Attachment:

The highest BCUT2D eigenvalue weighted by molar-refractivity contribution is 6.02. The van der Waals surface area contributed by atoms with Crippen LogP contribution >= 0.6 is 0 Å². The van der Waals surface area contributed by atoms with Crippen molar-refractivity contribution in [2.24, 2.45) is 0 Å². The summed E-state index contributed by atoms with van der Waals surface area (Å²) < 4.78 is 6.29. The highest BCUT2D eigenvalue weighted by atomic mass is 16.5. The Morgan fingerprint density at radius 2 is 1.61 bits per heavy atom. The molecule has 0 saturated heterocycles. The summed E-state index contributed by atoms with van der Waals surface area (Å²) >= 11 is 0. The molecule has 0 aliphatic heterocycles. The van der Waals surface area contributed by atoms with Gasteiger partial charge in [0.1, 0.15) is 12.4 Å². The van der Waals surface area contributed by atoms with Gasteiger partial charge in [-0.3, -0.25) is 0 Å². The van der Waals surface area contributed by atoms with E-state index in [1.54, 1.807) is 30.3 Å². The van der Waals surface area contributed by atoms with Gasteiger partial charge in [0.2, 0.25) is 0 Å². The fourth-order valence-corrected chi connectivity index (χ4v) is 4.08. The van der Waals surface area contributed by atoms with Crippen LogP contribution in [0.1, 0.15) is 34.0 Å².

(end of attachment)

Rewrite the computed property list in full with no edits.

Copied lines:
The highest BCUT2D eigenvalue weighted by molar-refractivity contribution is 6.02. The van der Waals surface area contributed by atoms with Crippen LogP contribution >= 0.6 is 0 Å². The van der Waals surface area contributed by atoms with Crippen molar-refractivity contribution in [2.24, 2.45) is 0 Å². The summed E-state index contributed by atoms with van der Waals surface area (Å²) < 4.78 is 6.29. The highest BCUT2D eigenvalue weighted by atomic mass is 16.5. The Morgan fingerprint density at radius 2 is 1.61 bits per heavy atom. The molecule has 0 saturated heterocycles. The summed E-state index contributed by atoms with van der Waals surface area (Å²) >= 11 is 0. The molecule has 0 aliphatic heterocycles. The van der Waals surface area contributed by atoms with Gasteiger partial charge in [0.1, 0.15) is 12.4 Å². The van der Waals surface area contributed by atoms with Gasteiger partial charge in [-0.3, -0.25) is 0 Å². The van der Waals surface area contributed by atoms with E-state index in [1.54, 1.807) is 30.3 Å². The van der Waals surface area contributed by atoms with Gasteiger partial charge in [0.2, 0.25) is 0 Å². The fourth-order valence-corrected chi connectivity index (χ4v) is 4.08. The van der Waals surface area contributed by atoms with Crippen LogP contribution in [0.1, 0.15) is 34.0 Å².